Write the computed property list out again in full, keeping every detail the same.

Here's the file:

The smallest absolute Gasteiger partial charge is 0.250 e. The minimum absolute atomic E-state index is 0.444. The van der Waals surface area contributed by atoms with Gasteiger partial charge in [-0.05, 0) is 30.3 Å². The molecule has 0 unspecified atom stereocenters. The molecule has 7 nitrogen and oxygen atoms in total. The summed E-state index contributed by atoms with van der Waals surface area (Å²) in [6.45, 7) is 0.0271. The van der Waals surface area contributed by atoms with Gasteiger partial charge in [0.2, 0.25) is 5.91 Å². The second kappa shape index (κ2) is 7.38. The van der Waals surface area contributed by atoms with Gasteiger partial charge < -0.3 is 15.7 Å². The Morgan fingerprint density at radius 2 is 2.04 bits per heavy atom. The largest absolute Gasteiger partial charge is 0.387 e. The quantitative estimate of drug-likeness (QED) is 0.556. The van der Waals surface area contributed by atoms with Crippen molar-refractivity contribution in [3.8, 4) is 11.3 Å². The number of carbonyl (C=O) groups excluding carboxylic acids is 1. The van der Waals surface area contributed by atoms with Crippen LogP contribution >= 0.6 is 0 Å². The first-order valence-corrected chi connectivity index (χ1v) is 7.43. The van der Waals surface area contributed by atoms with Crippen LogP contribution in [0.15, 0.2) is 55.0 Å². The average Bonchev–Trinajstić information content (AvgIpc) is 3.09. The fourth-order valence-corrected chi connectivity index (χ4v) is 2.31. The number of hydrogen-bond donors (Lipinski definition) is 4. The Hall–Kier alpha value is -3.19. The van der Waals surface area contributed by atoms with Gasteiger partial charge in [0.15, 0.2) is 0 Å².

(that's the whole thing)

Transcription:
The smallest absolute Gasteiger partial charge is 0.250 e. The minimum absolute atomic E-state index is 0.444. The van der Waals surface area contributed by atoms with Gasteiger partial charge in [-0.05, 0) is 30.3 Å². The molecule has 0 unspecified atom stereocenters. The molecule has 7 nitrogen and oxygen atoms in total. The summed E-state index contributed by atoms with van der Waals surface area (Å²) in [6.45, 7) is 0.0271. The van der Waals surface area contributed by atoms with Gasteiger partial charge in [0.2, 0.25) is 5.91 Å². The second kappa shape index (κ2) is 7.38. The van der Waals surface area contributed by atoms with Gasteiger partial charge < -0.3 is 15.7 Å². The Morgan fingerprint density at radius 2 is 2.04 bits per heavy atom. The largest absolute Gasteiger partial charge is 0.387 e. The quantitative estimate of drug-likeness (QED) is 0.556. The van der Waals surface area contributed by atoms with Crippen molar-refractivity contribution in [3.8, 4) is 11.3 Å². The number of carbonyl (C=O) groups excluding carboxylic acids is 1. The van der Waals surface area contributed by atoms with Crippen LogP contribution >= 0.6 is 0 Å². The first-order valence-corrected chi connectivity index (χ1v) is 7.43. The van der Waals surface area contributed by atoms with Crippen LogP contribution in [0.15, 0.2) is 55.0 Å². The average Bonchev–Trinajstić information content (AvgIpc) is 3.09. The fourth-order valence-corrected chi connectivity index (χ4v) is 2.31. The number of hydrogen-bond donors (Lipinski definition) is 4. The Hall–Kier alpha value is -3.19. The van der Waals surface area contributed by atoms with Gasteiger partial charge in [0.15, 0.2) is 0 Å².